Overall, I just love the detail, color and dynamic range of the files. In the mage below, the countertop to the right should be completely blown out. Meanwhile, notice how all the detail in the foreground woman’s hair is retained.
The day was overcast which usually means that the sky should blow out. To compensate, I generally underexpose by a stop or more to retain the sky. No need to with the Fuji. This camera captures it all.
The reason why I love the X-T1 boils down to the fact that it’s small enough to be mostly inconspicuous, I can carry an extra lens in my back pocket – no camera bag required – and the images just rock.
This one I shot from ground level. With the pop out LCD, I could easily compose my shot as the camera hovers just above the sand. No can do with my DSLR’s.
With their new 5.4 update to Lightroom, Adobe now supports X-T1 files. Not only that but Lightroom comes with the same film simulation profiles that one may select in camera for the jpeg files. Available are Velvia for extra punch, Astia for faces and Provia as a nice in between. They’re a definite improvement over the stock Adobe profile.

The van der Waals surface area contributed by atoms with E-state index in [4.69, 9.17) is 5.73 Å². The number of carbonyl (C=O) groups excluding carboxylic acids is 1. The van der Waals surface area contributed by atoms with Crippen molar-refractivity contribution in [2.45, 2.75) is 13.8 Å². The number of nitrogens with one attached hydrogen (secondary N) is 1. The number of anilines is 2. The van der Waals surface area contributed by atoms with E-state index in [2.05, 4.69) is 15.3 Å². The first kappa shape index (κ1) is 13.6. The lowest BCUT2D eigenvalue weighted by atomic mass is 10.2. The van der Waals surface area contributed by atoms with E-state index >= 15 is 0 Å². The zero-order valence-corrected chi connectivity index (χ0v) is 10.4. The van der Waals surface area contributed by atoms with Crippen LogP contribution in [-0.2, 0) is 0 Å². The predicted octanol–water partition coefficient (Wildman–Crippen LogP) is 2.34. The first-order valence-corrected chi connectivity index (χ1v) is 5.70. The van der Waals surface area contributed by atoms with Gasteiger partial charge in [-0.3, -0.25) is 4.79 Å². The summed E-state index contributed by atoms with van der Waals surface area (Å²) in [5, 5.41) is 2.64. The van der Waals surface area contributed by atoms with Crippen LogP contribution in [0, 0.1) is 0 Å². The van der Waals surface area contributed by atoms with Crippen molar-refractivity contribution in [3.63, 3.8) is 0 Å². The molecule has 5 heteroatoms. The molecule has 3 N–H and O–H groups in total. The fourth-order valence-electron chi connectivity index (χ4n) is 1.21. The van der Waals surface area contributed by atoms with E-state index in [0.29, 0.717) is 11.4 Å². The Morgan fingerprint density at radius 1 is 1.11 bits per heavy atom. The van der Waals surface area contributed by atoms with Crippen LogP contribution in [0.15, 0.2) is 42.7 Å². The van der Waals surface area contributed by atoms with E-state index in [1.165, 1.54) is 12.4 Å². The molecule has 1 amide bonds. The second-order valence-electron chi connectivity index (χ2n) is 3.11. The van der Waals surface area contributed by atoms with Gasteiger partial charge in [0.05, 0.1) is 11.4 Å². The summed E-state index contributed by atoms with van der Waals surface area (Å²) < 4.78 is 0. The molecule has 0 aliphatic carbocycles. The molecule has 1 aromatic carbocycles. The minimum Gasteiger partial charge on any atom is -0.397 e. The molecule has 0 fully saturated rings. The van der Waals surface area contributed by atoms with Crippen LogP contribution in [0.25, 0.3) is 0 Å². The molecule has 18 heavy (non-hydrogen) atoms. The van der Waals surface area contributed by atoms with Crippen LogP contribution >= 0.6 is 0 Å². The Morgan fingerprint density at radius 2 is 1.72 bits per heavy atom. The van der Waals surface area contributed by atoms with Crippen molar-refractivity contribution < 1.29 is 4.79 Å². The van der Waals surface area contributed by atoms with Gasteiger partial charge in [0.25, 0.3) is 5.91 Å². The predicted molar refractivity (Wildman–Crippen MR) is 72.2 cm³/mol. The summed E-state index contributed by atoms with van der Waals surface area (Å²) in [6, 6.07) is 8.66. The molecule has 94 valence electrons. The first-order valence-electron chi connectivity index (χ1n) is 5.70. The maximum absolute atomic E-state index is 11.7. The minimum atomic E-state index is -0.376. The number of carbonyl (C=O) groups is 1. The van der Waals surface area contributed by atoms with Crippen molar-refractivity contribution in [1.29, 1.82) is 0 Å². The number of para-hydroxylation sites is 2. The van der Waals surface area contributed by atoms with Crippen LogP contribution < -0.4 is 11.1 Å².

To finish off this post, let me say that this camera is certainly more than capable of professional work. However, to capture consistent results in varying conditions, it’s important to understand the limitations and abilities of this camera. For better or worse, it’s not a DSLR. Sure, if you’re just out shooting for the fun of it, this camera will probably work fine out of the box. But if you’re on the hook for documenting important moments in a dynamic situation such as a wedding, prepare yourself with plenty of practice.
If I absolutely, positively had to get the shot, I have to say that I’d stick with my Nikons. While the Fuji offers benefits and emotional pull that I can’t deny, sometimes there’s no substitute for the big boys. For everything else though, my X-T1 is there.